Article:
Friday, March 5, 2010

Day Twenty-Two: Tarte au Chocolat, Paule Caillat (inspired by Joel Roubuchon) et Moi!

I've just finished the most relaxing, inspiring day I've had in recent memory. Dear husband kindly stayed home with - these days - incredibly trying daughter so I could finally take a cooking lesson with the oft-lauded Paule Caillat (she is not related to Colbie, I asked). The day began on Rue Montergueil (a fabulous pedestrian shopping street near Les Halles) at Stroher, a traiteur (caterer) and pâtisserie on that's served up delicious pastries, savory treats, and chocolates for nearly three centuries, where we met our market "promenade" guide S, along with Paule's intern A. My fellow students J and K were terrific guys from D.C., with whom I (of course) share at least one mutual friend. S took us to a poissonerie, a boucherie, a fromagerie, and a boulangerie/patisserie, teaching us along the way what to look for, how to order, what to buy in season, all information I could have used a year ago, but hey - better late than never.

After our market walk we journeyed to Paule's sunny, welcoming loft in the Marais for our day of gastronomic discovery. Paule fixed us up with aprons and knives and put us to work chopping, peeling, and "sweating" leeks. We made watercress velouté with scallop carpaccio and twice-cooked veal shank with a delightful sauce. We then took a break from cooking for a wonderfully informative cheese course, learning about terroir, appellations and wine pairings. Paule then showed us what I believe to be an idiot-proof (but we'll see when I try it next week!) tarte au chocolat with raspberry coulis, making today's pastry a creation by moi! Well, ok, all I really did was stir chocolate into hot cream, but it's a start.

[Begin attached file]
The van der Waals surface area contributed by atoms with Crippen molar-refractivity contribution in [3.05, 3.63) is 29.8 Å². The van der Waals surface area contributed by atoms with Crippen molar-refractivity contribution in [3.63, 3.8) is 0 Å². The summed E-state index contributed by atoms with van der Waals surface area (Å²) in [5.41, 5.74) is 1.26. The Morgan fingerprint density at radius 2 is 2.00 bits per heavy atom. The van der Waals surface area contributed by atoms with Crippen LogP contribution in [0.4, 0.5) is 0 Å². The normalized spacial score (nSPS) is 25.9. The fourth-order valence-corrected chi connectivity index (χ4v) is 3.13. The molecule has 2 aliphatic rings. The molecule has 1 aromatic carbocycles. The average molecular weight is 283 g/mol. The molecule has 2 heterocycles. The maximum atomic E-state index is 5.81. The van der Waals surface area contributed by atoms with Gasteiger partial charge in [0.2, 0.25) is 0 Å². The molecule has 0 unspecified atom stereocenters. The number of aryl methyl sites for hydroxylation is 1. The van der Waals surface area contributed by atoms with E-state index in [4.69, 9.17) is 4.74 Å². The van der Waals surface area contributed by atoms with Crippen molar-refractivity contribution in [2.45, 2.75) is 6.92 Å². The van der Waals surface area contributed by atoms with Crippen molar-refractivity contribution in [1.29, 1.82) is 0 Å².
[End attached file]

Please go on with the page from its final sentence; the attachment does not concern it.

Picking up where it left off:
The tarte, inspired by Joël Robuchon's recipe, starts with a homemade pate sucree (the Caillat family crust, which Paule made appear effortless) and a filling of 63% Cacao bitter chocolate mixed with hot cream and egg. Paule also showed us how to make a raspberry coulis to decorate the top of the tarte. Shocker: it was actually enjoyable to make!

After our amazing luncheon - the soup was fresh, delicious, perfectly seasoned, the veal tender, juicy, the sauce a rich and tangy puddle of perfection - we (I!) decorated and served the tarte. It was still warm, the chocolate melting on the tongue, the crust crumbly and delicious, the coulis a tart and fruity complement to the rich chocolate. In my book, cinquante times better than the tarte from Thevenin!

I've participated in several walking tours, wine tastings, and classes in my year in Paris and every time I do, I wish I had the time to engage in more academic and culinary pursuits. I can never decide which I love more: getting to see Parisien(ne)s in their natural habitats and learn their shopping, drinking, cooking and eating secrets; or meeting other really interesting ex-pats and/or tourists and learning their stories, what brought them to Paris...always engaging and enlightening - and vaguely familiar - in some way.

I left Paule's full of energy and inspiration - hubby met me back on Rue Montergeuil for a coffee and a pastry (from Strohers, bien sur) and I dragged him to Dehillerin to purchase a stainless (my first!) saucepan and stock pot and various culinary gadgets and tools to take to Bath. I may be leaving Paris, but I'll be taking a little of Paule's spirit and some damn fine cookware with me. The dream goes on!

No comments:

Post a Comment